Drafts and auctions with fewer teams
By R. Gregory Scalf
The original Rotisserie game has expanded into many similar, but yet different types of games. To try to give strategy advice based strictly on the book is virtually impossible, due to the many styles of play today. Therefore, as you begin to develop your Draft Day strategy, keep in mind the following information and apply it to the style of play you use.
Rotisserie/Fantasy League Expansion
Major League Baseball expanded in '98, should our league expand as well? This is a question that is often asked by fantasy players. To answer that question one needs to look into the past to help them decide. The original Rotisserie League Baseball rules as edited by Glen Waggoner calls for twelve rotisserie teams for a fourteen-team rotisserie league. That translates into .79% (.78857) of the Major League Baseball players for one league being selected on draft day. To play the game as it was designed, and to interpret dollar values accurately one needs to keep this ratio in tact. Below are some numbers to help you decide if your league should expand.
14 MLB teams x 25 players per team = 350 players in the draft pool.
12 Rotisserie teams x 23 players per team = 276 players selected.
276 Roto Players divided by 350 MLB players = .78857 or 79% of the pool selected.
1998 National League Only Rotisserie/Fantasy Leagues
16 MLB teams x 25 players per team = 400 players in the draft pool.
400 players in pool x .78857 percent of pool selected = 315.4 players should be drafted.
315.4 players to select divided by 23 players per Roto team = 13.7 teams.
14 teams needed to play the game as written by Waggoner.
1998 Combined Rotisserie/Fantasy Leagues
30 MLB teams x 25 players per team = 750 players in the draft pool.
750 players in pool x .78857 percent of pool selected = 591.4 players should be drafted.
591.4 players to select divided by 23 players per Roto team = 25.7 teams.
26 teams needed to play the game as written by Waggoner.
1998 American League Only Rotisserie/Fantasy Leagues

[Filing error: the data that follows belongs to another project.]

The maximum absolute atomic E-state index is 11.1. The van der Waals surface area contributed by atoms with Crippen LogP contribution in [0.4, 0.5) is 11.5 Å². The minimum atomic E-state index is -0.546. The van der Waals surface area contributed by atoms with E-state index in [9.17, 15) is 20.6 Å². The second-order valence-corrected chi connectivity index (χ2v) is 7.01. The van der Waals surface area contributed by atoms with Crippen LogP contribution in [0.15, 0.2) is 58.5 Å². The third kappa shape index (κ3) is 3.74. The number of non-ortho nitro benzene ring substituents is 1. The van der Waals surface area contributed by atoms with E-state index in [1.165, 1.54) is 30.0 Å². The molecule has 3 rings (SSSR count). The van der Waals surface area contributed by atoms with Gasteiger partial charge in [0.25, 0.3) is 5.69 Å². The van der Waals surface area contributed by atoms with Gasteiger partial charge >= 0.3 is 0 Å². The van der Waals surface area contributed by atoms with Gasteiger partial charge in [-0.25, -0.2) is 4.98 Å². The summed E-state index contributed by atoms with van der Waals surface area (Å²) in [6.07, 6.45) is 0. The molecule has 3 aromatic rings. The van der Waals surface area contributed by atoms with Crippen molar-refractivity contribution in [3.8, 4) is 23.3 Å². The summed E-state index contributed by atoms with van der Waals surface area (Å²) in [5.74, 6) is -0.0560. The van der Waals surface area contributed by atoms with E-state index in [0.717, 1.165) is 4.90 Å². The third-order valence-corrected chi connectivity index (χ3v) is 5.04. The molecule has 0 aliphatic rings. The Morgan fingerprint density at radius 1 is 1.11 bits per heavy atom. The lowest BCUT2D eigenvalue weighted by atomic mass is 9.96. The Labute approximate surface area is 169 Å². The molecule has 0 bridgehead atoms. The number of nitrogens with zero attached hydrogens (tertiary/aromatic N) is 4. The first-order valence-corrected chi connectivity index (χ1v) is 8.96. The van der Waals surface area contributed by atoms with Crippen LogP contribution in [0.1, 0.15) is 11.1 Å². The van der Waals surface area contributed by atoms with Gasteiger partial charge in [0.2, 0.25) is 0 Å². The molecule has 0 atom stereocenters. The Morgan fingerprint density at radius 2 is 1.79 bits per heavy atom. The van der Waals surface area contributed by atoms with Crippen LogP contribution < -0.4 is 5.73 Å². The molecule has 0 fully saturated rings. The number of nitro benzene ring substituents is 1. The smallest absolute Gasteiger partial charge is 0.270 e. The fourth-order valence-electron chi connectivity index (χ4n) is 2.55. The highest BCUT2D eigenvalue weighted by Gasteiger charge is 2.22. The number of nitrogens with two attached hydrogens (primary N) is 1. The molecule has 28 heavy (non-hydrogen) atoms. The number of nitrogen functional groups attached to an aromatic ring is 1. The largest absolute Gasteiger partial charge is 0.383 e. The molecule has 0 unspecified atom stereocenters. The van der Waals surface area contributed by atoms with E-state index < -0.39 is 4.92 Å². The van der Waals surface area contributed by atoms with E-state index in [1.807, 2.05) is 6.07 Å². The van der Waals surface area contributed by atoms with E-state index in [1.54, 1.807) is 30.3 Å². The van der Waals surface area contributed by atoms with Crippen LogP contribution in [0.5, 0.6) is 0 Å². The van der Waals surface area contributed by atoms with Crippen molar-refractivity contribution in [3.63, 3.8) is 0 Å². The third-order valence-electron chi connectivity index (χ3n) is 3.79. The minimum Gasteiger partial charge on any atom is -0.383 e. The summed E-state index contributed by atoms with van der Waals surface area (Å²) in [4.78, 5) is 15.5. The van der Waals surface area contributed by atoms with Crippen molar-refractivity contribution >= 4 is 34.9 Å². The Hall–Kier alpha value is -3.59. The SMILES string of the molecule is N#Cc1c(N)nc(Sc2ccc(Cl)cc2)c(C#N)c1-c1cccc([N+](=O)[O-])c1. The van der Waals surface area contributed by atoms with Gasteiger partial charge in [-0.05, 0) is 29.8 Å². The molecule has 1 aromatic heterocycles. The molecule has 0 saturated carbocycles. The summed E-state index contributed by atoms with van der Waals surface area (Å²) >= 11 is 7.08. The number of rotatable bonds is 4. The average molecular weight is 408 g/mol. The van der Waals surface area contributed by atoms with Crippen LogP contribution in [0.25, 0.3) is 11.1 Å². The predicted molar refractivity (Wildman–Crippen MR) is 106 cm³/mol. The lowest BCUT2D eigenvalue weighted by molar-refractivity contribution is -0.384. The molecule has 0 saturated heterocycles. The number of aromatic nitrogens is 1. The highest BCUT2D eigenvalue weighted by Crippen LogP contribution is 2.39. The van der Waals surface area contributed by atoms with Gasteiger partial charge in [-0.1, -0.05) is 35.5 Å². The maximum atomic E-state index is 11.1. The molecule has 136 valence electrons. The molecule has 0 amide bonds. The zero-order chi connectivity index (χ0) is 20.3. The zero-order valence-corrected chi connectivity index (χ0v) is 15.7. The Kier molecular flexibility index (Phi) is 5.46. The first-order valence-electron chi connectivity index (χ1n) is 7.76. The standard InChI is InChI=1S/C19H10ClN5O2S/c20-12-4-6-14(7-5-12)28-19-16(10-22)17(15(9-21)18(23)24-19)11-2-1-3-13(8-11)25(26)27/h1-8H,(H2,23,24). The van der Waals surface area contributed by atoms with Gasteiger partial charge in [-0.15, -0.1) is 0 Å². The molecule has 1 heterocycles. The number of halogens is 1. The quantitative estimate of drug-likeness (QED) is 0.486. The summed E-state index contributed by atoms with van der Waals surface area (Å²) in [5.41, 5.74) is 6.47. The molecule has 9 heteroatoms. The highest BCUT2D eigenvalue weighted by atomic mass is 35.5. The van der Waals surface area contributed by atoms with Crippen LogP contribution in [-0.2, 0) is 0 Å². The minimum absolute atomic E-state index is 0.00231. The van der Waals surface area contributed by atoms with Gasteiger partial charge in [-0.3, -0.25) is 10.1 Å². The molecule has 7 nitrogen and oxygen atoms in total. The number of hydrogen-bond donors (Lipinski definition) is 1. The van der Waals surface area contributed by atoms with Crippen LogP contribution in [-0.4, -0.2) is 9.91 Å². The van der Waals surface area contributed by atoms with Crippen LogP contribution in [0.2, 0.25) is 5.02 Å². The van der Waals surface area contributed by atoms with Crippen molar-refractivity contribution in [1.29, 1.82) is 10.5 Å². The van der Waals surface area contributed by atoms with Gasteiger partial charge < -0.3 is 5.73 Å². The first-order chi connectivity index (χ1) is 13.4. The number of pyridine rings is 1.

The standard is the same as Waggoner's numbers.
1998 Custom Leagues
( Y ) MLB teams x 25 players per team = ( Z ) players in the draft pool.
( Z ) players in pool x .788.57 percent of pool selected = ( X ) players should be drafted.
( X ) players to select divided by 23 players per Roto team = ( Q ) teams needed to play.
Obviously you can play with fewer teams in your league than Waggoner's standard calls for. You do not have to expand just because MLB did. A league and its commissioner must decide how they want their league to run. I personally have found following the Rotisserie League Baseball standard for teams to be the most competitive and fun leagues to participate in. Another key point to keep in mind preparing for draft day is dollar values. The dollar values advertised by the "experts" are based on the 79% standard. If your league has fewer teams than the standard calls for, you should adjust the given dollar values for draft day. For example, if you see that a superstar is worth $50 on a Roto web site and you only have ten teams in your league, you need to adjust his value. A ten-team league only drafts 65% of the possible players, 14% less than a twelve-team league. That 14% difference needs to be applied to that player's $50 dollar value making him only worth $43 in the ten-team league.
My approach would be different based on the number of teams. Is it a keeper league or an annual league? Again, strategy is based on the style. Below are some strategies to consider, and apply them to your league's style of play
I am an advocate of drafting based on supply and demand. I will pay the price to get the players that monopolize a category, position, or both. That style may be seen used more often this year. With the gap growing between the performance of the superstars and average players, be prepared to pay for those superstars on draft day. This overpaying at the beginning when the best players are selected will create opportunities later in the draft, as players will be left that still are starters. This is especially true in keeper leagues.
In keeper leagues, consider picking up players with upside potential for low dollars. This is an especially good strategy for a rebuilding owner. A lot of money will go early in the draft for the stars. Have some left so you can control the draft when values start going for single digits. There will be starters that slip through until the end, high profile prospects, and veterans recovering from injuries available at bargain rates. These players can be chosen and return big dividends to your team.
If you have done your homework for draft day, you will get some players with potential at the end of the draft. If they live up to the potential, now you have a solid player at low cost and you have them for two more years.
Try to give yourself an advantage at the end of the draft by bidding players up in the middle rounds. Many players will use the $30 strategy. They won't take a high priced player in the beginning of the draft, so you must force them to use up as much of their salary cap as you can in those middle rounds. Leaving you in the driver's seat to pick up the bargains at the end.
Finally, as is the case in any league, being informed is a must. Know who has jobs locked up and know who the backups are. The more research you have done the better the chances of success.
R. Gregory Scalf is a former division I baseball player and associate scout for the Kansas City Royals. He currently is the webmaster at Fantasy Baseball Central and the assistant webmaster at John Mosey's Fantasy baseball Home Page.